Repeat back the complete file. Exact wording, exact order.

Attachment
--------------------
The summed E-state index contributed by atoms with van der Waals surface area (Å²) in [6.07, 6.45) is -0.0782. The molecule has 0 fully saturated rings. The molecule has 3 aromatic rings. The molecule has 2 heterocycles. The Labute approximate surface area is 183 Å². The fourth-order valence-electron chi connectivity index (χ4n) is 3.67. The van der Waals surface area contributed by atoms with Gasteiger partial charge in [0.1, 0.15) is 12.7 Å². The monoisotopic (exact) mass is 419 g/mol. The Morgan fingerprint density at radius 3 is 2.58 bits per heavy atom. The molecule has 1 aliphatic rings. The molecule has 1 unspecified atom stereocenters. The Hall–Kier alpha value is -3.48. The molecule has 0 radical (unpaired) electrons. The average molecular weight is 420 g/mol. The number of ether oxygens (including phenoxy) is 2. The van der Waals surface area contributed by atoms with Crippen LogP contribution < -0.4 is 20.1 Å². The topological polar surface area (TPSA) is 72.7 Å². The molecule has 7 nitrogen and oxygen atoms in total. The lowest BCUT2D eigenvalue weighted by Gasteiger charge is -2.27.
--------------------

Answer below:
The summed E-state index contributed by atoms with van der Waals surface area (Å²) in [6.07, 6.45) is -0.0782. The molecule has 0 fully saturated rings. The molecule has 3 aromatic rings. The molecule has 2 heterocycles. The Labute approximate surface area is 183 Å². The fourth-order valence-electron chi connectivity index (χ4n) is 3.67. The van der Waals surface area contributed by atoms with Gasteiger partial charge in [0.1, 0.15) is 12.7 Å². The monoisotopic (exact) mass is 419 g/mol. The Morgan fingerprint density at radius 3 is 2.58 bits per heavy atom. The molecule has 1 aliphatic rings. The molecule has 1 unspecified atom stereocenters. The Hall–Kier alpha value is -3.48. The molecule has 0 radical (unpaired) electrons. The average molecular weight is 420 g/mol. The number of ether oxygens (including phenoxy) is 2. The van der Waals surface area contributed by atoms with Crippen LogP contribution < -0.4 is 20.1 Å². The topological polar surface area (TPSA) is 72.7 Å². The molecule has 7 nitrogen and oxygen atoms in total. The lowest BCUT2D eigenvalue weighted by Gasteiger charge is -2.27.